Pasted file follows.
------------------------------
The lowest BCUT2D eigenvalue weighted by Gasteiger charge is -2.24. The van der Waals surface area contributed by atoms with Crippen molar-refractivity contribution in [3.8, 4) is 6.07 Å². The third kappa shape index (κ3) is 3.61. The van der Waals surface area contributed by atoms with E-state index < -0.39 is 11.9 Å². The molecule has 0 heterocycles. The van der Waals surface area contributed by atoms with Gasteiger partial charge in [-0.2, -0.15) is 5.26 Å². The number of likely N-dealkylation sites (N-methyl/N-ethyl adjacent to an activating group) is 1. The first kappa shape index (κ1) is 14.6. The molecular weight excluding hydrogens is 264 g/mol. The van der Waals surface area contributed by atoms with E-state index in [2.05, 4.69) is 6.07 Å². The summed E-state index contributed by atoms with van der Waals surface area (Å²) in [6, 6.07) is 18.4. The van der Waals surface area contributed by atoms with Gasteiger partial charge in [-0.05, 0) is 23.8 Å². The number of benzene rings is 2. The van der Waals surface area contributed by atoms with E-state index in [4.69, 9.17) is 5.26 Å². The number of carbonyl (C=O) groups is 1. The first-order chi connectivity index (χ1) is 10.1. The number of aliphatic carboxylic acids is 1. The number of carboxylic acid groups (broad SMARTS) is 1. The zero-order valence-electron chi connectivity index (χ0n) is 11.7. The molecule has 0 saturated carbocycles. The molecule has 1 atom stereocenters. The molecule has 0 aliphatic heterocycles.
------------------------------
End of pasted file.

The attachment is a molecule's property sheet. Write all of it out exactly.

The lowest BCUT2D eigenvalue weighted by Gasteiger charge is -2.24. The van der Waals surface area contributed by atoms with Crippen molar-refractivity contribution in [3.8, 4) is 6.07 Å². The third kappa shape index (κ3) is 3.61. The van der Waals surface area contributed by atoms with E-state index < -0.39 is 11.9 Å². The molecule has 0 heterocycles. The van der Waals surface area contributed by atoms with Gasteiger partial charge in [-0.2, -0.15) is 5.26 Å². The number of likely N-dealkylation sites (N-methyl/N-ethyl adjacent to an activating group) is 1. The first kappa shape index (κ1) is 14.6. The molecular weight excluding hydrogens is 264 g/mol. The van der Waals surface area contributed by atoms with E-state index in [2.05, 4.69) is 6.07 Å². The summed E-state index contributed by atoms with van der Waals surface area (Å²) in [6, 6.07) is 18.4. The van der Waals surface area contributed by atoms with Gasteiger partial charge in [-0.05, 0) is 23.8 Å². The number of benzene rings is 2. The van der Waals surface area contributed by atoms with E-state index in [4.69, 9.17) is 5.26 Å². The number of carbonyl (C=O) groups is 1. The first-order chi connectivity index (χ1) is 10.1. The number of aliphatic carboxylic acids is 1. The number of carboxylic acid groups (broad SMARTS) is 1. The zero-order valence-electron chi connectivity index (χ0n) is 11.7. The molecule has 0 saturated carbocycles. The molecule has 1 atom stereocenters. The molecule has 0 aliphatic heterocycles.